The OECD, in its publication Modernising Government: The Way Forward, describes open government as “the transparency of government actions, the accessibility of government services and information, and the responsiveness of government to new ideas, demands and needs”.
NSW Information Commissioner Elizabeth Tydd uses this definition when tackling how to implement her obligations under the state’s Government Information (Public Access) Act which enshrines a commitment by the NSW government to its citizens that they can expect government decision-making will be open, transparent and accountable, and will promote public participation.
Late last year Tydd announced the NSW Information and Privacy Commission had begun working on the development of a charter for public participation, and has backed that up on Monday with a blueprint called, appropriately, Towards a NSW Charter for Public Participation.
“This report progresses my commitment to promote public participation and assist agencies in achieving success in their engagement with NSW citizens through a six-step process,” Tydd said. These steps include:
- Identify international leading practices
- Consult with citizens and government
- Assess existing public participation mechanisms
- Co-design citizen charter for public participation
- Culturally embed public participation
- Monitor and promote public participation.
Informed by the earlier work of other jurisdictions, in particular the Victorian Auditor-General’s better practice guide Public Participation in Government Decision-making, the IPC has focused on helping agencies themselves respond to their operating environment and accountabilities by giving them suitable reference material.
As for the charter itself, development work so far has included:
- trialling a platform for canvassing the views of the public on approaches to public participation;
- conducting a desktop monitoring of current practices and extant arrangements that manifest through the Agency Information Guides of principal departments to enable members of the public to participate in the formulation of agency policy and the exercise of agency functions; and
- highlighting some of the resources being used across Australia and internationally to provide indicators to assist agencies to enhance their arrangements for public participation.
Tydd says IPC is committed to working collaboratively across the regulated sectors in creating the charter, “to ensure that agencies and citizens realise the benefits of meaningful engagement supported by the GIPA Act“.
The next steps include more consultation to understand attitudes to Agency Information Guides and public participation, and develop ideas for inclusion in the charter. IPC always wants to update its own AIG to be a model for other agencies, and work with the five state departments whose AIGs were undercooked. It will also host a summit on public participation.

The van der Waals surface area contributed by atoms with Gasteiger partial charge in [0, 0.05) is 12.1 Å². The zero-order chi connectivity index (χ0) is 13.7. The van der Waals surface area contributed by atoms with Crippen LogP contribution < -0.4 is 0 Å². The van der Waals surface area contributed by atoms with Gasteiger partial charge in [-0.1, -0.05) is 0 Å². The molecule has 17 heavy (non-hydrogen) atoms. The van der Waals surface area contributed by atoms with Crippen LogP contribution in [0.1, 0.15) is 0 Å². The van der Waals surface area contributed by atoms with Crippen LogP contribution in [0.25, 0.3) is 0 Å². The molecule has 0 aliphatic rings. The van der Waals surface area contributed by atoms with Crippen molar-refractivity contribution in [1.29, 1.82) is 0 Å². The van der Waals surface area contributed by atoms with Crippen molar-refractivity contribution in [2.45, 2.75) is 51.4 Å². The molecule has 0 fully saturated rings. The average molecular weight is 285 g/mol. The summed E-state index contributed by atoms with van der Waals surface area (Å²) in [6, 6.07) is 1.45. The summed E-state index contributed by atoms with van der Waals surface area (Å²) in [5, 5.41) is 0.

Resources supporting public participation
|NSW Public Service Commission Advisory Board||Collaboration Blueprint||Research to provide advice on successful models of collaboration within and between the public, private and not-for-profit sectors. The Nous Group led the research and examined leading practice in Australian and overseas jurisdictions, and collaboration with academia. Findings were tested with knowledge experts as well as practitioners from all sectors, with the aim of gathering evidence that could be used to build on leading practice and challenge all sectors to work differently in the areas that show the most benefit in delivering improved customer outcomes.|
|Victorian Auditor-General’s Office||Public Participation in Government Decision-making: Better practice guide||The guide provides a high-level framework for agencies across the public sector to use when deciding how best to involve the public in government decision-making and implementation, and the principles and elements to audit the efficiency and effectiveness of public participation exercises.|
|Queensland Department of Communities||Engaging Queenslanders: A guide to community engagement methods and techniques||Introductory information on a range of traditional and innovative techniques to assist public officials at all levels and other practitioners to choose the most appropriate community engagement process. Strengths and weaknesses are summarised for each technique to support decision-making.|
|UK Minister for Communities||National Standards for Community Engagement||Best practice guidance for engagement between communities and public agencies.|
|Organisation of Economic Co-operation and Development||Evaluating Public Participation in Policy Making||Strategic guidance for policy makers and senior government officials responsible for commissioning and using evaluations of public engagement. It provides an indication of the key issues for consideration when evaluating information, consultation and public participation, and offers concrete examples drawn from current practice in eight OECD countries – Canada, the Czech Republic, Finland, Italy, Mexico, Norway, Sweden and the United Kingdom.|